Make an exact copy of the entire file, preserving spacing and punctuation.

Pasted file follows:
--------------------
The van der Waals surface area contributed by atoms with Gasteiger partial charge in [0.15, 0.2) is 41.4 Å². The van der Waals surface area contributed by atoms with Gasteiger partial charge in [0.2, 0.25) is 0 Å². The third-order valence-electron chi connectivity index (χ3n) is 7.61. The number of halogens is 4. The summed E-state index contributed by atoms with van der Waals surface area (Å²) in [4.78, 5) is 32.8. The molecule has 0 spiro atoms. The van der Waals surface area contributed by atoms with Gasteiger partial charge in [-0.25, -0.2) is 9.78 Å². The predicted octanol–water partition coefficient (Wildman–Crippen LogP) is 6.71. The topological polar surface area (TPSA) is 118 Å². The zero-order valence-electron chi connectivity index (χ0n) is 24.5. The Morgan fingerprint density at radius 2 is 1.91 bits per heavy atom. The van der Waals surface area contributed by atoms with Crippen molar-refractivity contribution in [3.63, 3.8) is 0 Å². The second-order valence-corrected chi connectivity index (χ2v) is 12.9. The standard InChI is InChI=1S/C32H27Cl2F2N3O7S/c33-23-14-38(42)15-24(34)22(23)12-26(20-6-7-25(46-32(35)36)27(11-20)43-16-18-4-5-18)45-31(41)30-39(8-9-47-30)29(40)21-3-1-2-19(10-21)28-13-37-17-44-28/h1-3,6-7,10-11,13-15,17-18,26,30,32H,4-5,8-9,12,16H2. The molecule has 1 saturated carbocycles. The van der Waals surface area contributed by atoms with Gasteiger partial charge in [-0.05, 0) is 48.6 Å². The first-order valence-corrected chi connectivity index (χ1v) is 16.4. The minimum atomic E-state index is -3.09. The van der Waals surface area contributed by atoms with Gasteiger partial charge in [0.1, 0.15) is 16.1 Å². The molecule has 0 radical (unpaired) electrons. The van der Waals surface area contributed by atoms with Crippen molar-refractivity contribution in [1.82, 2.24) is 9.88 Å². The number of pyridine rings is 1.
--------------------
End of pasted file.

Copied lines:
The van der Waals surface area contributed by atoms with Gasteiger partial charge in [0.15, 0.2) is 41.4 Å². The van der Waals surface area contributed by atoms with Gasteiger partial charge in [0.2, 0.25) is 0 Å². The third-order valence-electron chi connectivity index (χ3n) is 7.61. The number of halogens is 4. The summed E-state index contributed by atoms with van der Waals surface area (Å²) in [4.78, 5) is 32.8. The molecule has 0 spiro atoms. The van der Waals surface area contributed by atoms with Gasteiger partial charge in [-0.25, -0.2) is 9.78 Å². The predicted octanol–water partition coefficient (Wildman–Crippen LogP) is 6.71. The topological polar surface area (TPSA) is 118 Å². The zero-order valence-electron chi connectivity index (χ0n) is 24.5. The Morgan fingerprint density at radius 2 is 1.91 bits per heavy atom. The van der Waals surface area contributed by atoms with Crippen molar-refractivity contribution in [3.63, 3.8) is 0 Å². The second-order valence-corrected chi connectivity index (χ2v) is 12.9. The standard InChI is InChI=1S/C32H27Cl2F2N3O7S/c33-23-14-38(42)15-24(34)22(23)12-26(20-6-7-25(46-32(35)36)27(11-20)43-16-18-4-5-18)45-31(41)30-39(8-9-47-30)29(40)21-3-1-2-19(10-21)28-13-37-17-44-28/h1-3,6-7,10-11,13-15,17-18,26,30,32H,4-5,8-9,12,16H2. The molecule has 1 saturated carbocycles. The van der Waals surface area contributed by atoms with Gasteiger partial charge in [-0.05, 0) is 48.6 Å². The first-order valence-corrected chi connectivity index (χ1v) is 16.4. The minimum atomic E-state index is -3.09. The van der Waals surface area contributed by atoms with Gasteiger partial charge in [0.1, 0.15) is 16.1 Å². The molecule has 0 radical (unpaired) electrons. The van der Waals surface area contributed by atoms with Crippen molar-refractivity contribution in [1.82, 2.24) is 9.88 Å². The number of pyridine rings is 1.